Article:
The Kansas LGBTQ+ Leadership Conference 2023 steering committee offers the below themes as ideas, but all proposals are welcome even if they fall outside of the below categories. Innovation and novelty are encouraged.

  • Queer Advocacy & Engagement
    Sessions in this track will offer strategies, ideas, tools, skill-building, and trends to engage community in civic life while working toward concrete progressive change. Sessions will also focus on building community organizing skills, political and social advocacy knowledge, and justice-work capabilities.


  • Queering Reproductive Justice: a session on queering reproductive justice could examine how reproductive justice efforts can be more LGBTQ inclusive in Kansas. The session could discuss the history of reproductive rights, the Kansas eugenics movement, the turn to reproductive justice and how it would help trans folks, the cultural backlash against “birthing people” as a term, etc.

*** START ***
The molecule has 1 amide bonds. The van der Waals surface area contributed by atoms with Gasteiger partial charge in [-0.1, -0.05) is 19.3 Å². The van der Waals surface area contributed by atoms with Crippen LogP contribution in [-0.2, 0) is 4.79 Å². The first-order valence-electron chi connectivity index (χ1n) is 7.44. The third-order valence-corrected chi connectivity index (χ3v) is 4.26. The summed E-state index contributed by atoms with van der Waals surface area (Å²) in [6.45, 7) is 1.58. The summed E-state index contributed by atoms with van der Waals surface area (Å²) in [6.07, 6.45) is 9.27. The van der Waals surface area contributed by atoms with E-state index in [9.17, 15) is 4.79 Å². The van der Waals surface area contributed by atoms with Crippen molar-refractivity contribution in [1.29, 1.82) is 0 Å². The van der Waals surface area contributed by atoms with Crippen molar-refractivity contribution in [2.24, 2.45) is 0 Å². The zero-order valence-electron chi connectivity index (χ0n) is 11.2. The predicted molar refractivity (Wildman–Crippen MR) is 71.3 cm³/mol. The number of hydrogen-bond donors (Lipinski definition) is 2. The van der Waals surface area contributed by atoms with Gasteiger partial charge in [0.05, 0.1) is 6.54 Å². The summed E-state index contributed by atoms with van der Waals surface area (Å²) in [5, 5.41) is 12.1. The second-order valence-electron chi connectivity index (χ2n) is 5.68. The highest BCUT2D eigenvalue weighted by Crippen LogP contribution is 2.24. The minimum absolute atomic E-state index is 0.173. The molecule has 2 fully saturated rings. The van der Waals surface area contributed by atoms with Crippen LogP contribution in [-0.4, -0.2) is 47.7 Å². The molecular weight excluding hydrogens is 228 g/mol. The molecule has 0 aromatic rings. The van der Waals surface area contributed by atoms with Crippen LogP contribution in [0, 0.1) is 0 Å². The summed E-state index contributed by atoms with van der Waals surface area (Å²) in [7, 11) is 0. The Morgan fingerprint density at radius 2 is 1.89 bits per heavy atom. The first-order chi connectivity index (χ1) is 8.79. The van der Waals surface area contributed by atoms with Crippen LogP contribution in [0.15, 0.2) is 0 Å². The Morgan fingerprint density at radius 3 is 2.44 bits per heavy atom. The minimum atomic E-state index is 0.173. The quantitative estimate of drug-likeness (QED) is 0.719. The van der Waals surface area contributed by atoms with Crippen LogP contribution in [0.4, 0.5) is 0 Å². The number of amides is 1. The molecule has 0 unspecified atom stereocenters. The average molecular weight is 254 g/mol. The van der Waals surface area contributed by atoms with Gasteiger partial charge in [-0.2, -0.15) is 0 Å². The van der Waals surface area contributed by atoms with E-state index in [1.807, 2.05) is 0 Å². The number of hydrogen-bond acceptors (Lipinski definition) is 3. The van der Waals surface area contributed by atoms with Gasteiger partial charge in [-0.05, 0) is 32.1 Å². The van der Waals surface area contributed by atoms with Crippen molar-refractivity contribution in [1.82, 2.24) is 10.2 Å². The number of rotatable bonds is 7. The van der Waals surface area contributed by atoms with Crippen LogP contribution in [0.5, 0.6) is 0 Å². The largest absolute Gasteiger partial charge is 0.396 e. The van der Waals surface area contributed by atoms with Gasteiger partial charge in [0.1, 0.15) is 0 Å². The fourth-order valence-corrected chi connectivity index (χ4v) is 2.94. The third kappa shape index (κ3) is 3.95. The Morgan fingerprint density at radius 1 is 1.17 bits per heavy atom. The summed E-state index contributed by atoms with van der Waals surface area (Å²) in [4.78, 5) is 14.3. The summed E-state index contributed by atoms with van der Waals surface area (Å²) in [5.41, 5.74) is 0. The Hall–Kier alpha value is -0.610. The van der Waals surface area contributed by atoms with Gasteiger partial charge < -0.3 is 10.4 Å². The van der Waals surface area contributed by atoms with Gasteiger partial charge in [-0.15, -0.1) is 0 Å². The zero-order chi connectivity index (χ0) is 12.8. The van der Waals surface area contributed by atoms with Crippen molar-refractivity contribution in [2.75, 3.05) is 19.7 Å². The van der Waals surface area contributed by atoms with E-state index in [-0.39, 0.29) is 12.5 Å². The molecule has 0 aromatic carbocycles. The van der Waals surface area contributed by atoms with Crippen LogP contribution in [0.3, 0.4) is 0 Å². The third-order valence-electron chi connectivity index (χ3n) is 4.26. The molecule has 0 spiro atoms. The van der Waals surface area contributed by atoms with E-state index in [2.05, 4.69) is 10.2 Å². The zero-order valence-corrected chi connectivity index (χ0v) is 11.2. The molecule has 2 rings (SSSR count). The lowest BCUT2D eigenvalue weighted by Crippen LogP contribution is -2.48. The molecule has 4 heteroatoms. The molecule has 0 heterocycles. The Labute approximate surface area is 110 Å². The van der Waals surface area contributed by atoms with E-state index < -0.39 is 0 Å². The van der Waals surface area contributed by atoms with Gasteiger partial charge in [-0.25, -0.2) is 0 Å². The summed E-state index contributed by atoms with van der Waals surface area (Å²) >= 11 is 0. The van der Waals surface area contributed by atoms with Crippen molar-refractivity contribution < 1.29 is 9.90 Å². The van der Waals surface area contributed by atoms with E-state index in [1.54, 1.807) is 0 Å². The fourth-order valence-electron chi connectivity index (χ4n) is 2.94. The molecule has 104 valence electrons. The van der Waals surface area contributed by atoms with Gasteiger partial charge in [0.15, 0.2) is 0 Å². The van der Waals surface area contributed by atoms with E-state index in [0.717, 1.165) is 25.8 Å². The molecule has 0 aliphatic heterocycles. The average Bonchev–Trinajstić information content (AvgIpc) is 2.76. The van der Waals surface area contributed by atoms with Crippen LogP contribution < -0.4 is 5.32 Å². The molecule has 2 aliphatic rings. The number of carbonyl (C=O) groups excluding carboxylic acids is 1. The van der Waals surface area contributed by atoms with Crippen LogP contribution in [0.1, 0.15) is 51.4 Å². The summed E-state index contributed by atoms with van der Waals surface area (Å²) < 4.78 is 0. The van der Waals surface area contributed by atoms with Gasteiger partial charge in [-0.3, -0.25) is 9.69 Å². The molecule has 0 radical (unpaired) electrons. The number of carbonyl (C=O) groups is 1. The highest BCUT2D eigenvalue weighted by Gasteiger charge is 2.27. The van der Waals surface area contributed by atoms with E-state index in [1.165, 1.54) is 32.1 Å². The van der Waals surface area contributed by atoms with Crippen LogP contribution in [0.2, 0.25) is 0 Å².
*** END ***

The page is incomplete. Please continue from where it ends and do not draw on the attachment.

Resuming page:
• Queer the Vote: a session on voting couldfocus on LGBTQ voting, its history, and how voting laws impact our community. It could discuss electoral politics as a focus of activism vs direct action, “get out the vote” initiatives, systemics attacks on bodily autonomy by elected officials that were narrowly elected which LGTBQ voters could unseat next election cycle, etc.
  • Queer Popular Culture & Visual Representation